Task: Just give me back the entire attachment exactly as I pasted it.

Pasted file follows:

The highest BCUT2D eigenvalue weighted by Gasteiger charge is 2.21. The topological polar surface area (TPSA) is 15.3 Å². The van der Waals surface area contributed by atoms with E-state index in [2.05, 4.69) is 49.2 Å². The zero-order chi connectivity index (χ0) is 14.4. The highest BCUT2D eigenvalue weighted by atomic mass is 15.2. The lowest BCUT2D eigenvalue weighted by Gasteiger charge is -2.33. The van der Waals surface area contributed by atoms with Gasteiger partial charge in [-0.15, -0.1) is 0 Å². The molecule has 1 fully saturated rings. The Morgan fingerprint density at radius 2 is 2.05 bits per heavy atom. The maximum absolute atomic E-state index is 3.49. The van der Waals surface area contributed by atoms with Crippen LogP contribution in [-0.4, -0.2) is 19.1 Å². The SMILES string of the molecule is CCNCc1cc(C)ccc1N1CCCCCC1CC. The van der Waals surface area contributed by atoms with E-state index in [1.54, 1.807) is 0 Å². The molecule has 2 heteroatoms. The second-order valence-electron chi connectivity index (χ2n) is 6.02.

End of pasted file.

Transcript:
The highest BCUT2D eigenvalue weighted by Gasteiger charge is 2.21. The topological polar surface area (TPSA) is 15.3 Å². The van der Waals surface area contributed by atoms with E-state index in [2.05, 4.69) is 49.2 Å². The zero-order chi connectivity index (χ0) is 14.4. The highest BCUT2D eigenvalue weighted by atomic mass is 15.2. The lowest BCUT2D eigenvalue weighted by Gasteiger charge is -2.33. The van der Waals surface area contributed by atoms with Gasteiger partial charge in [-0.15, -0.1) is 0 Å². The molecule has 1 fully saturated rings. The Morgan fingerprint density at radius 2 is 2.05 bits per heavy atom. The maximum absolute atomic E-state index is 3.49. The van der Waals surface area contributed by atoms with Crippen LogP contribution in [-0.4, -0.2) is 19.1 Å². The SMILES string of the molecule is CCNCc1cc(C)ccc1N1CCCCCC1CC. The van der Waals surface area contributed by atoms with E-state index in [1.54, 1.807) is 0 Å². The molecule has 2 heteroatoms. The second-order valence-electron chi connectivity index (χ2n) is 6.02.